Jamaican author Marlon James kicks off Local Writers Series

By Nathan Ress

Features Editor

Kicking off the 2016/17 Babel Writers Series sponsored by the Just Buffalo Literary Center, Marlon James came to kleinhans Music Hall this past Wednesday 19 October. James is a gay writer born in Kingston, Jamaica, the son of two police officers in a country where homosexuality is illegal. James now lives in Minneapolis, Minnesota and teaches literature in St. Paul. His most recent novel, A Brief History of Seven Killings was published in 2014 and has won the Man Booker Prize, a prize awarded to the best original novel written in English and published in the UK.

James approached the lectern to overwhelming applause and carried himself with a very comfortable and light hearted demeanor as he spoke to the audience, cracking more than a few jokes. His talk focused on his own development as a writer as well as a person. He quoted the author Cormac McCarthy, saying “Books come out of books,” and spoke about the many books that made him into the man and author that he is. He cited such works as Shame by Salman Rushdie, As I Lay Dying by William Faulkner, and North China Lover by Marguerite Duras as books that drew his own works out of him.

James also spoke about how books helped him to find himself as well as accept and live for the person he was, specifically Sula by Toni Morrison. He cited a few specific lines that “floored” him and changed his worldview, showing him to live for himself. James encouraged individuals to be “not self conceited or self hating, but self curious,” a lesson he himself learned while growing up with literature.

Similarly, James spoke about a great deal of literature set in other countries that helped him relate to his own. He spoke of a torn and impoverished Jamaica and how he saw similar lands in various novels he read. He was able to recognize the strife and struggle in these novels as something that he lived with every day.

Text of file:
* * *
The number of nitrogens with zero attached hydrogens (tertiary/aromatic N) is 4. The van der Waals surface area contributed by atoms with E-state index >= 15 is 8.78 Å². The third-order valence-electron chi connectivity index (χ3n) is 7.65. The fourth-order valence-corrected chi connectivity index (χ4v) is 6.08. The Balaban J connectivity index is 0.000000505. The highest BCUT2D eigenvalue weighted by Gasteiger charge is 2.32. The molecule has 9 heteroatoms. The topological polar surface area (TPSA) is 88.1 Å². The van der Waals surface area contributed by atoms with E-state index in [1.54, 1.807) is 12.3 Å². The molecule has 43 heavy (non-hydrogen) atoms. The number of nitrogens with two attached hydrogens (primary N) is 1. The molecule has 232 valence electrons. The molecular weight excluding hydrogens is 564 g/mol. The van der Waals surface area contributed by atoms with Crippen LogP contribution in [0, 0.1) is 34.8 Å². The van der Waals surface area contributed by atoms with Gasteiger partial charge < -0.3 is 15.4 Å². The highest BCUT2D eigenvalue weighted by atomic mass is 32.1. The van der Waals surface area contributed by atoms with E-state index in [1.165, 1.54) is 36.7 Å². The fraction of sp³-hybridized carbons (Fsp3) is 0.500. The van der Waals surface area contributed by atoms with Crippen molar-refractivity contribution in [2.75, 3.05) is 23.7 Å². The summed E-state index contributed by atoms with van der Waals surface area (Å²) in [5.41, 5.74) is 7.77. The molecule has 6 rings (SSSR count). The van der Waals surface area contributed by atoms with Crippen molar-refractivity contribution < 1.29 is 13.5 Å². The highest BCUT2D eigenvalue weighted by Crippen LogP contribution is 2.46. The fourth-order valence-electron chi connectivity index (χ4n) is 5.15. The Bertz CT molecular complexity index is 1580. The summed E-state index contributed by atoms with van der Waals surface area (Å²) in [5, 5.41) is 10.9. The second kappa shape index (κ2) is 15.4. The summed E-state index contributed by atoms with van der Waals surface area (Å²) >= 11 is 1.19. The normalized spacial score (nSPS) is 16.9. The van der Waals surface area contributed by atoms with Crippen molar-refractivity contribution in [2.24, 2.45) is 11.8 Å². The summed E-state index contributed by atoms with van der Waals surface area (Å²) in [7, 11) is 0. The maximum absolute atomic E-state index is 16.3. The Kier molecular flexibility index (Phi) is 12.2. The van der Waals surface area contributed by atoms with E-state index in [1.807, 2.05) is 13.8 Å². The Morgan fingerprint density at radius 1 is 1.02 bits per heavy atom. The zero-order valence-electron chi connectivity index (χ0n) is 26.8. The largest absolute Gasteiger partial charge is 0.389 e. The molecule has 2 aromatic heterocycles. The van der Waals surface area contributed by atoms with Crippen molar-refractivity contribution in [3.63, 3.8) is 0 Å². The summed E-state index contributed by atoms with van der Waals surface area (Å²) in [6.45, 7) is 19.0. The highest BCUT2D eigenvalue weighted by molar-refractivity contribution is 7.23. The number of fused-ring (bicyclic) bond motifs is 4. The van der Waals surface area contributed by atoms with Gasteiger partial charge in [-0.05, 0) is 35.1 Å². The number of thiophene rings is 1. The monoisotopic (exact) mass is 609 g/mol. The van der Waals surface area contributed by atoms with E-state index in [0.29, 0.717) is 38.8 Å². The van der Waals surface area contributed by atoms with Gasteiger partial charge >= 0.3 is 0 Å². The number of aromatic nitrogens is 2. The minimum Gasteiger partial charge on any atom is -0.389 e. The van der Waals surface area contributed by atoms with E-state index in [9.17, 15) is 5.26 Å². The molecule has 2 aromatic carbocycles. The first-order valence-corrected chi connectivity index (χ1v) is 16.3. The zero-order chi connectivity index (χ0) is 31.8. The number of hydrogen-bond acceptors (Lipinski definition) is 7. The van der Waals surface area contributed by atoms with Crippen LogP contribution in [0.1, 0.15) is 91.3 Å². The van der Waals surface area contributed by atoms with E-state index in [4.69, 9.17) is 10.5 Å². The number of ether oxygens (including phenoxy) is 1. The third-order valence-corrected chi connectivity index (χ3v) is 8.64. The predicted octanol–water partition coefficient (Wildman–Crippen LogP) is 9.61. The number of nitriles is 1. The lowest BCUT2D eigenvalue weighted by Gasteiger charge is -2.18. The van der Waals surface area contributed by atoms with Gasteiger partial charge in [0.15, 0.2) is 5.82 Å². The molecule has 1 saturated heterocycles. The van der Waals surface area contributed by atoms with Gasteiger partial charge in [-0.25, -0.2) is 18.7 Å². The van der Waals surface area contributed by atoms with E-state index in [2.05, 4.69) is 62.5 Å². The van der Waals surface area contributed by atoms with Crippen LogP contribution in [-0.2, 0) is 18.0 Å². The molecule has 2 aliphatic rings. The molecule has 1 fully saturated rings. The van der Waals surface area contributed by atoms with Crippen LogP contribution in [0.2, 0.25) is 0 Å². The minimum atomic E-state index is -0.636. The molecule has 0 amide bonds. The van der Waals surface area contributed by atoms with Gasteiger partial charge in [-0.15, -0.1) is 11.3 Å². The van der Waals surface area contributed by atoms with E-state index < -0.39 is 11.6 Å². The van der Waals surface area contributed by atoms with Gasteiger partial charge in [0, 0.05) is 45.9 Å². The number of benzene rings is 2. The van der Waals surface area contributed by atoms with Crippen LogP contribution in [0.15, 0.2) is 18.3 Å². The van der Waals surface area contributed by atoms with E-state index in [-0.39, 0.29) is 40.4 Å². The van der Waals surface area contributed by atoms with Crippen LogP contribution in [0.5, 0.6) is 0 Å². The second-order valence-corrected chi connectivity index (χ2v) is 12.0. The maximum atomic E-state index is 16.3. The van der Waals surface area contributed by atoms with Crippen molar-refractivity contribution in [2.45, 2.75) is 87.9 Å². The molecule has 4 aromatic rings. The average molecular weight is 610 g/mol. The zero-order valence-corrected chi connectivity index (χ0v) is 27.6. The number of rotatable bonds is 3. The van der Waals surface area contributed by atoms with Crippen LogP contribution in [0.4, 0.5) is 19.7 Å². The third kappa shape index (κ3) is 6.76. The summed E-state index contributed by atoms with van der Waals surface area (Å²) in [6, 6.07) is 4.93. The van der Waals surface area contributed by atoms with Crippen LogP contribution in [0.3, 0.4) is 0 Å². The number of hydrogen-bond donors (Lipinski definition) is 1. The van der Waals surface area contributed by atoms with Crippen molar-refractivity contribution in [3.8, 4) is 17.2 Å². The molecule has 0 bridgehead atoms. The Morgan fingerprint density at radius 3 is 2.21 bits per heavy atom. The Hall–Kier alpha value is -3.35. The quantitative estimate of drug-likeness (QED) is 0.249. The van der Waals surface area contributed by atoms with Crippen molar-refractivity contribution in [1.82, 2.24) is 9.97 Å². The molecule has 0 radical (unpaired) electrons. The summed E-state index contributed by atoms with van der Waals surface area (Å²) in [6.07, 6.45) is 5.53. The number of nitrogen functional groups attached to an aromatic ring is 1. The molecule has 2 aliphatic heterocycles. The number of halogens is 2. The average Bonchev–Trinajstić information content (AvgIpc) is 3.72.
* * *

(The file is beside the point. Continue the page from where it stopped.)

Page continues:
Much of the rest of James’ talk was focused towards other creative writers, talking about the way he creates characters and the thought process that goes into his writing. His work A Brief History of Seven Killings, features over ten different narrators, and James spoke about how he separates their various voices in his head. James’ advice to writers was to make their characters “resonate” with readers, no matter their station in life. He also spoke about his struggle to portray female characters in his novels, and how he learned to write them by reading female authors, learning how these authors think.

Following his individual speech, James sat down with an MC to answer questions written by audience members on index cards. Questions here included ones asking which books he read and reread, politics, Jamaica, Bob Marley, and the value of studying English in college. Regarding studying English, James staunchly defended studying the subject, and humanities in general, citing its universal usefulness, and benefits to the person.

James has been called a “Rebel Novelist,” but he himself said he feels “more inspired by rebels,” admiring those who are able to stand up for what they believe in, those who hold to their principles and virtues.

After his stage time, James signed autographs and had brief conversations with a great many individuals. The auditorium had been nearly full to capacity and James walked off stage to a standing ovation.  

The next reader in the Babel series will be Laila Lalami, an author born in Rabat, Morocco who now lives in California. She will be speaking Wednesday 9 November at Kleinhans music hall.

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